Turn of the Century
Ellen Jackson, author
Ellen Jackson grew up in Glendale, California, where her mother worked for Walt Disney Studios. Her childhood interests centered around reading. She has traveled in Europe and South America, including the Amazon jungle and the Galapagos Islands.
Read more about Ellen.
Jan Davey Ellis, illustrator
Jan Davey Ellis is a native of Ohio. She received her B.F.A. in Painting from Miami University in Oxford, Ohio. Jan spent most of her childhood reading. She pored over the illustrations of her favorite books, studying the intricate drawings. She took art lessons at the Cleveland Museum of Art, moving from gallery to gallery with a little collapsible canvas stool and drawing boards, in order to sketch different works of art.
Read more about Jan.
- ABA Pick of the Lists, Fall 1998
- TX Bluebonnet Award Master List, 1999–2000
- Children's Literature Top Choice List for 1999
- Read, America! Collecton, 1998
- New York State Reading Association Charlotte Award Reading List (shortlisted), 1998-2000
- Read Aloud Books Too Good to Miss, Office of Learning Resources, IN Dept. of Ed., 1999-2000
- Time for Kids Recommended Reading List, Dec. 1999
- Children's Crown Award (Nominee), 2000-2001
- Kentucky Bluegrass Award Master List, 2000–2001
- 2000-2001 Utah Children's Book Awards (nominee), 2000–2001
- Instructor Magazine's 71 Top Books of the Century (nonfiction), 2001
- Booklist/Editor's Choice
- 2005 California Collection
Kirkus Reviews, starred review
An ambitious fact book about children from the past, present, and near future highlights millennium years. Jackson (The Book of Slime, 1997, etc.) explains that the next millennium will actually begin with the year 2001, and provides information on marking the new year, historically. She draws on many sources to present facts on 11 children living in either England or America, beginning with a peasant boy in the year 1000. ""I own only the clothes on my back, and they once belonged to my grandfather,"" the ten-year-old boy states in a short monologue. A list of facts that identify the era follows: ""Books are rare and valuable. Many people have never seen one."" The format follows in double-page spreads, one devoted to each child. There is Eleanor, a child of the upper classes, betrothed at age seven and living in a nunnery in 1100. Alice, ten, is a chambermaid in 1400; her toys are tops, soap bubbles, shells, and stones. An eight-year-old in Pennsylvania describes ice cream in 1900 and a boy in California rings in the year 2000 while making microwave popcorn and phoning his sister in Australia. While only two pages illustrate each century, Ellis includes countless revealing, domestic details that extend the text, and make vivid these children's lives. An astute and provocative book for browsing, or for tying into assignments on the approaching millennium.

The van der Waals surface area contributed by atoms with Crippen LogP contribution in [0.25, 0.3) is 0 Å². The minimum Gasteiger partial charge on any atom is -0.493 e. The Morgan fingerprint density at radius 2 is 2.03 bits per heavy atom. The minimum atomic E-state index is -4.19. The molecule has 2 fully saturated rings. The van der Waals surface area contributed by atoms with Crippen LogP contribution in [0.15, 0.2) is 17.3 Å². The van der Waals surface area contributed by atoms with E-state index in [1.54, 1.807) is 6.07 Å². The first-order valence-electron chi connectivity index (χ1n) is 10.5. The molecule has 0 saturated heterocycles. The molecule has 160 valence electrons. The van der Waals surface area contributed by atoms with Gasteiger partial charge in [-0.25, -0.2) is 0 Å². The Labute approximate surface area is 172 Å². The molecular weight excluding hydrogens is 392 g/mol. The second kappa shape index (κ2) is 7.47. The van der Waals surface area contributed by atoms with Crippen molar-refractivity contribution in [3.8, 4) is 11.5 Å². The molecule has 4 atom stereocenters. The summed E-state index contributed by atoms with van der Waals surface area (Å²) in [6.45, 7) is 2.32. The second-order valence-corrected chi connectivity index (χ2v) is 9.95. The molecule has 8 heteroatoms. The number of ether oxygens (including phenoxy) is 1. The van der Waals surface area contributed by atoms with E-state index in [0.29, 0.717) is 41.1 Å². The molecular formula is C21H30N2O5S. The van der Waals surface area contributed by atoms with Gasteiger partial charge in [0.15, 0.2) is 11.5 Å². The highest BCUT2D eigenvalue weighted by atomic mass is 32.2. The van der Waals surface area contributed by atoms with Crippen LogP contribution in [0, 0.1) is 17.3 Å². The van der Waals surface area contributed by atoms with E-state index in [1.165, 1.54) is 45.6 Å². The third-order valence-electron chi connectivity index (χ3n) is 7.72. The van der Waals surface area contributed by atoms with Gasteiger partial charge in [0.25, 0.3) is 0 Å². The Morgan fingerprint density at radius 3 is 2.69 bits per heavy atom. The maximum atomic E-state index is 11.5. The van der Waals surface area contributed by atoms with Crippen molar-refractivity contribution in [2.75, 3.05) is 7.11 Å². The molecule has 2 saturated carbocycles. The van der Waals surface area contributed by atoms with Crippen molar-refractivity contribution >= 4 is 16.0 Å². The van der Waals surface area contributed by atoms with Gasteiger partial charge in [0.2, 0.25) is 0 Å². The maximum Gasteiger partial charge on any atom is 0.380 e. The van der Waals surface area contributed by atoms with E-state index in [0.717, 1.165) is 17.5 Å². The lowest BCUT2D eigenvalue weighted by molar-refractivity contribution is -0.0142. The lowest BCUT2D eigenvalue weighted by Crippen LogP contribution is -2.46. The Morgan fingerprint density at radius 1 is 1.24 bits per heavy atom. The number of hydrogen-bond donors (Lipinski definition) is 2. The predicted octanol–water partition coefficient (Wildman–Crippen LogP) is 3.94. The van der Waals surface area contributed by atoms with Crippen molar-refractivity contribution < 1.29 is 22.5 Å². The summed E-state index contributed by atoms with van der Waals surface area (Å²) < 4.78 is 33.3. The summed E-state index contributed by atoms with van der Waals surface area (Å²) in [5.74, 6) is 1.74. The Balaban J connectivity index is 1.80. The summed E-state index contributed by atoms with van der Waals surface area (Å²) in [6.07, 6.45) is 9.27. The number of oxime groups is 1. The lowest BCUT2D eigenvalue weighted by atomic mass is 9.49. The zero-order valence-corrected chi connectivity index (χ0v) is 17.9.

School Library Journal
This informative picture book introduces youngsters to history through 11 fictitious children, each living in a different period. Their stories are told on the eve of each century from 1000 to 2000. For each child, a first-person, day-in-the-life account accompanies a brief list of facts about that particular time. For example, readers meet a 10-year-old peasant boy in the year 1000 and discover that during his lifetime books were rare, many children died before their seventh birthday, and England was called Angle-land. The many full- and three-quarter page watercolor and colored-pencil illustrations vividly reflect each child's life and provide additional information about the period depicted. Detailed borders add decorative touches. An excellent list for further reading is included. A fine resource to add to any social studies or history curriculum and a delightful and timely choice as the year 2000 approaches. –Susan Knell, Pittsburgh State University, Pittsburgh
With the millennium fast approaching, this is a perfect time for looking back. And that's exactly what this book does, and in a way that children can understand and will respond to. The book is oversize, and each two-page spread has a list of facts and a first-person narrative that introduces a child living in Great Britain at the beginning of each century between A.D. 1000 and 1600 and in America beginning in 1700 and through the year 2000. For instance, the first child we meet is John, a 10-year-old peasant boy living in Nottingwood: "My family works the land six days a week and gives our lord a portion of the crops. Our lord owns furs, jewelry, silver coins, and one book . . . I own only the clothes on my back." The facts include information about the rarity of books and that the New Year begins on March 25. What makes this book so appealing—and gives it such a cohesive feeling, despite the time span covered—is its design. Each spread looks into the home of the child, rather like looking inside a doll house. Eleanor, a nine-year-old in the year 1100, lives in a nunnery, and the pictures depict different rooms in the nunnery. The art shows the nuns and the girl at prayer, doing chores, and in a tower window. Each spread is decorative as well as informative and invitingly bordered with a design of the era. An enlightening preface and author's note explain more about life in other times, calendars, and dating; an extensive bibliography is appended. Teachers and librarians will find lots of uses for this; kids will just like poring over it. –Ilene Cooper
ISBN: 978-1-60734-289-2 PDF
Ages: 5 and up
Page count: 32
9 x 12